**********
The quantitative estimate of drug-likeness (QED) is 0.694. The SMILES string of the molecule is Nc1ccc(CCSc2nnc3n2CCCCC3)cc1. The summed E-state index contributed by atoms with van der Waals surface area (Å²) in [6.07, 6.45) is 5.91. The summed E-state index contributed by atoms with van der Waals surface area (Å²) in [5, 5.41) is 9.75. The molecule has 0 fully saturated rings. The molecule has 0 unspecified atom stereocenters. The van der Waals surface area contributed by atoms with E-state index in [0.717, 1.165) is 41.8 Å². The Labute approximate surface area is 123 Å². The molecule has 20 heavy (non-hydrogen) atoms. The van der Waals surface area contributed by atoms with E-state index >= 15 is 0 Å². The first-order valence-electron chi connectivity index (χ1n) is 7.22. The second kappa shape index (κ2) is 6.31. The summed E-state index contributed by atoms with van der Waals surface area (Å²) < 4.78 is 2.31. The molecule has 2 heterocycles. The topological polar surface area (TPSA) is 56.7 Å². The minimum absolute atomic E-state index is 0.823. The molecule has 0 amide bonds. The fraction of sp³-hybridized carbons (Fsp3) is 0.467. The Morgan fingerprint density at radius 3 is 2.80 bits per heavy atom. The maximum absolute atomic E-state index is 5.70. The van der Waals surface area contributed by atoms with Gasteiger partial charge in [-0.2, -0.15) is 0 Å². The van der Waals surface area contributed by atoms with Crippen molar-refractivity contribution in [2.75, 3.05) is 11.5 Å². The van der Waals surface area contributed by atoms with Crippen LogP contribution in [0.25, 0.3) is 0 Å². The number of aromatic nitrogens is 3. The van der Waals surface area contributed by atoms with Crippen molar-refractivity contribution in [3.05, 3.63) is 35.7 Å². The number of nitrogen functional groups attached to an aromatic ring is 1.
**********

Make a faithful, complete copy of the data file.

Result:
The quantitative estimate of drug-likeness (QED) is 0.694. The SMILES string of the molecule is Nc1ccc(CCSc2nnc3n2CCCCC3)cc1. The summed E-state index contributed by atoms with van der Waals surface area (Å²) in [6.07, 6.45) is 5.91. The summed E-state index contributed by atoms with van der Waals surface area (Å²) in [5, 5.41) is 9.75. The molecule has 0 fully saturated rings. The molecule has 0 unspecified atom stereocenters. The van der Waals surface area contributed by atoms with E-state index in [0.717, 1.165) is 41.8 Å². The Labute approximate surface area is 123 Å². The molecule has 20 heavy (non-hydrogen) atoms. The van der Waals surface area contributed by atoms with E-state index >= 15 is 0 Å². The first-order valence-electron chi connectivity index (χ1n) is 7.22. The second kappa shape index (κ2) is 6.31. The summed E-state index contributed by atoms with van der Waals surface area (Å²) < 4.78 is 2.31. The molecule has 2 heterocycles. The topological polar surface area (TPSA) is 56.7 Å². The minimum absolute atomic E-state index is 0.823. The molecule has 0 amide bonds. The fraction of sp³-hybridized carbons (Fsp3) is 0.467. The Morgan fingerprint density at radius 3 is 2.80 bits per heavy atom. The maximum absolute atomic E-state index is 5.70. The van der Waals surface area contributed by atoms with Gasteiger partial charge in [-0.2, -0.15) is 0 Å². The van der Waals surface area contributed by atoms with Crippen molar-refractivity contribution in [2.75, 3.05) is 11.5 Å². The van der Waals surface area contributed by atoms with Crippen LogP contribution in [0.25, 0.3) is 0 Å². The number of aromatic nitrogens is 3. The van der Waals surface area contributed by atoms with Crippen molar-refractivity contribution in [3.05, 3.63) is 35.7 Å². The number of nitrogen functional groups attached to an aromatic ring is 1.